15. Key Tenets • Engineering design challenges must demonstrate how engineers help people, animals, or society. • Projects must be set in a large, real-world context to show where and how engineering information and tasks might be relevant. • Engineering role models must be of both sexes, from a variety of races and ethnicities, and have different abilities/disabilities and a wide range of hobbies and interests. • Design challenges must be truly open-ended with more than one correct answer.

  16. Key Tenets • Challenges must be amenable to evaluation by both qualitative and quantitative measures. • Failure must be treated as a necessary and inherent part of engineering that invites subsequent improvements in designs. • Steps in the process should be explicitly organized to build student skills progressively, without making the process formulaic.

  17. Engineering Now! Unit Design • Utilizes clips from “Design Squad Nation”: • http://www.youtube.com/watch?v=BXZjKhBaaNI&list=SP8954EC33654535E6 • Presents lessons as problems or investigations to be solved • Utilizes design and build process • Supplies are common, low cost materials

  18. Proposed Units of Study • Bio-Engineering – 8 days • Construction – 8 days • Manufacturing – 8 days • Aerospace Engineering – 8 days • Energy – 8 days • Agriculture – 8 days • Lego Robotics – 12 days

  19. Introduction to Spanish, French, German • Every other day course (three days per six day cycle) • Purpose: Provide a foundation for learning a foreign language by creating a course that maximizes “comprehensible input.”

  20. TPRS • “Total Physical Response and Storytelling” • Research based and evaluated approach for teaching classroom foreign language - best for introduction • The goal is to allow students to learn a second language in much the same manner as we learn our first—through the senses and comprehensible sensory input. • Increases total time in target language with gestures and repetition so students have greater comprehension and retention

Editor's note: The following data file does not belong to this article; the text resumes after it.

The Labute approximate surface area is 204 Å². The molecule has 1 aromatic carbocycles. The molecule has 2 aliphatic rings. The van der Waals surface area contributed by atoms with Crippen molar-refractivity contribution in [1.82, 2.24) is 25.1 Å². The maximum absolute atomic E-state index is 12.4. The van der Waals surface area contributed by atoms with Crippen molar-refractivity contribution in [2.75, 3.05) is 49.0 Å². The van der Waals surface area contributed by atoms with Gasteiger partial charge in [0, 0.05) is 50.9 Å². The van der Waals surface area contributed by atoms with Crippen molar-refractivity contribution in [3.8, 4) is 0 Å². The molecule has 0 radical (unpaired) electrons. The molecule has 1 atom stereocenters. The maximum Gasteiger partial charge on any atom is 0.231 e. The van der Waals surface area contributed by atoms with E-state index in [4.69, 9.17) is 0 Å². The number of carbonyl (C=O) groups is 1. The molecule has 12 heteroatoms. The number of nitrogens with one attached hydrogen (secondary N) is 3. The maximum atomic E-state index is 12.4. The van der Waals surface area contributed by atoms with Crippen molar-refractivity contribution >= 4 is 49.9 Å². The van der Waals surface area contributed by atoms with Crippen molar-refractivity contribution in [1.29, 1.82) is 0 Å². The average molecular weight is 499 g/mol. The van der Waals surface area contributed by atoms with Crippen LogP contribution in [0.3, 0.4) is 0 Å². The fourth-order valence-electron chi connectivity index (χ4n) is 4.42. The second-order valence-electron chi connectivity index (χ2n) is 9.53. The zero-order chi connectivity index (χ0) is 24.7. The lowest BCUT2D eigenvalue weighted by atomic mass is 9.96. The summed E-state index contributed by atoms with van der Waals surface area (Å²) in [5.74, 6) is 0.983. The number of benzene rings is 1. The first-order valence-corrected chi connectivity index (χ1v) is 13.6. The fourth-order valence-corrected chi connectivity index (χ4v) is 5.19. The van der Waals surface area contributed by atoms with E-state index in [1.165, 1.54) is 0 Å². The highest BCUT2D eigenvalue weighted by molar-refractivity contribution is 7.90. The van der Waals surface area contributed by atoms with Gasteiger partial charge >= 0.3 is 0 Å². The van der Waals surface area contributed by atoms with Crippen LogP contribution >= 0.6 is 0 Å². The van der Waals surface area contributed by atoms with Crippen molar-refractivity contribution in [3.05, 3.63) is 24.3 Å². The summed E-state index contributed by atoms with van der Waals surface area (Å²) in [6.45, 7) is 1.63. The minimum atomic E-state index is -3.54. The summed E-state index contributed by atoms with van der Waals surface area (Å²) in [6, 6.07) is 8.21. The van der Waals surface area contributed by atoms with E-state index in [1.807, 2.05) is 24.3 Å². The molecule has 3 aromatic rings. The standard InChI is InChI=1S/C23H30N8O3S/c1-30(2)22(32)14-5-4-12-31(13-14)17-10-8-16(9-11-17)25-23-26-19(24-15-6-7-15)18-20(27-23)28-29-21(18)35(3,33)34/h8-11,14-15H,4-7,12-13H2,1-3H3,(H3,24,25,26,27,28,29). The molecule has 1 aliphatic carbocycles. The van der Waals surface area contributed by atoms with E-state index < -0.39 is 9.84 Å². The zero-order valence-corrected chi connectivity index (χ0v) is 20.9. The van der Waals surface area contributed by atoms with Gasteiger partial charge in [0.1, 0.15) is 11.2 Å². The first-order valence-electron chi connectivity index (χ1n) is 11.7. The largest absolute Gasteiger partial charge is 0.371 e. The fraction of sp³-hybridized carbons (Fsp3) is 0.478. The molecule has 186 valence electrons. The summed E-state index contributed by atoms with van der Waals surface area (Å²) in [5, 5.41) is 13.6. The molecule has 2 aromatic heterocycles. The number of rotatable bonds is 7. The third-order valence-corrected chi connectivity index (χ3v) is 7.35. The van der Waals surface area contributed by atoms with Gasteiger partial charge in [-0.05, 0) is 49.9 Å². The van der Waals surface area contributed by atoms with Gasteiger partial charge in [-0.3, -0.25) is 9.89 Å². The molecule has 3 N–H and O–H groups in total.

21. TPRS • Students learn details of a story (background information) in both the past and the present tenses from the beginning using high frequency words.  • Use first language to quickly check comprehension, all else is in target language.  • 3 Pillars of TPRS are comprehension, aural repetition and interest.

  22. How Is It Different than Rosetta Stone and WL I courses? • The emphasis of the TPRS method is listening and speaking – comprehensible input. • It is superior to most other introductory methods because the methodology lessens students inhibition, or affective resistance, to attempting to communicate.

  23. How Is It Different than Rosetta Stone and WL I courses? • Rosetta Stone concentrates more on vocabulary and word recognition • Traditional WL courses will focus more attention on grammar, sentence structure and writing

  24. Implications for WL Curriculum • WL I will be offered in 7th grade as an elective course • There will probably be on-going curricular re-design based on student progress through Rosetta Stone and Introductory courses • TPRS methodology will researched for further integration into higher level WL courses

  25. 6th Grade Wellness • 3 day per Cycle Course • No longer two disconnected 2 day/quarterly courses • Instructional time for PE is increased by not having students change • Utilizing LifeSkills pilot curriculum in the Health component • Emphasizing physical exercise/healthy choices connection

  26. 6th Grade Wellness • Every other day course has potential for interdisciplinary connections • Will allow for time extensions based on student learning • Best practice and research will inform equipment purchase

  27. Revolutionize the Learning Process! 21st Century Learning - Myths and Opportunities